Leaps of faith and the gospel truth

Kathy Ehrensperger considers the thorny questions about what Jesus and his disciples really believed

July 17, 2008

This volume adds to the publications that claim to uncover some hidden secret about Jesus and the origins of Christianity. The author explicitly claims that at the roots of Christianity was "a cover-up ... more powerful than the thesis The Da Vinci Code presents". The initial questions that drive Barrie Wilson's depiction of complex and divergent events, practices and literature are laudable. Trying to contribute to the understanding of how Christianity and Judaism became two separate religions and to investigate possible roots of anti-Judaism within Christianity for a general public is a valuable project. Wilson thus sets out to demonstrate how the original religion of Jesus, and the Jesus movement that treasured "what the Jesus of history stood for and proclaimed", was obscured by the religion of Paul. The evidence on which the theory of a "Jesus cover-up" depends is based on New Testament writings.

In the first three chapters Wilson presents a well-informed overview of the historical, cultural and political context of the period relevant to the development of Judaism and early Christianity (150BC-AD150). These set the scene for the depiction of the life, activities and message of Jesus. The author acknowledges that his image of the earthly Jesus is based on the Gospel of Matthew written about 50 years after the events. However, in the course of his description he also draws on other Gospels when it suits the argument (for example, possible links between John the Baptiser and Jesus are presented via reference to the Gospel of John). Wilson thus presents an image of Jesus combining passages from the four Gospels, a method used widely in popular presentations of Jesus.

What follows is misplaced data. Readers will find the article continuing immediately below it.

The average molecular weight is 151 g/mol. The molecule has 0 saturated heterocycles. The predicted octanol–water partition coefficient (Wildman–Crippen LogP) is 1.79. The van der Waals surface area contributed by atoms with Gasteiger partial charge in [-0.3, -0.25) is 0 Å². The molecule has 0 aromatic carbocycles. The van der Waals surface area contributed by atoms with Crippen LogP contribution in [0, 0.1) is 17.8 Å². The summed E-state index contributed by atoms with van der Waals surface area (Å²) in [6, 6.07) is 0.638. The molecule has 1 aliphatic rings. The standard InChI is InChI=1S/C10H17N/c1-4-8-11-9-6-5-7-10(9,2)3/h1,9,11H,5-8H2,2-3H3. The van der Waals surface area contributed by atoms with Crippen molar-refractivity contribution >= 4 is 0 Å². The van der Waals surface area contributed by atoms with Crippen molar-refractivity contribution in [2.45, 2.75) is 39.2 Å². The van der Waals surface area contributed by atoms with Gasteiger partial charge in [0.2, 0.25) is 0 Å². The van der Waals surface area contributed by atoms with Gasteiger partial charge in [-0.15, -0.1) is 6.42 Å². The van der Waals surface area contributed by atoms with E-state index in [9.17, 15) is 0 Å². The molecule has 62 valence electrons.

But Albert Schweitzer, in his analysis of 19th-century reconstructions of the historical Jesus (1906), conclusively demonstrated that the problem inherent in such depictions is that they mirror the authors' image rather than historical factuality. Subsequent "historical Jesus research" has drawn attention to problems in using the Gospel narratives as "history" in the modern sense. The author shows no awareness of such issues. Nevertheless, the main argument advocated - that Jesus and his early followers were Jewish, that is, that they were practising the law and cherishing Jewish tradition - is an insight widely shared among contemporary New Testament scholars and in historical Jesus research in particular. There is nothing hidden that requires uncovering in this recognition, even in the belief that Jesus was the Messiah.

Paul is set in outright antithesis to Jesus and the early Jesus movement as the founder of a new religion that had nothing to do with Jesus. Paul is interpreted on the basis of a reading of one letter, Galatians, with Wilson claiming that this provides the evidence that Paul had abandoned Judaism and replaced it by a new Hellenistic Christ religion that had close similarities with mystery cults of dying and rising saviours.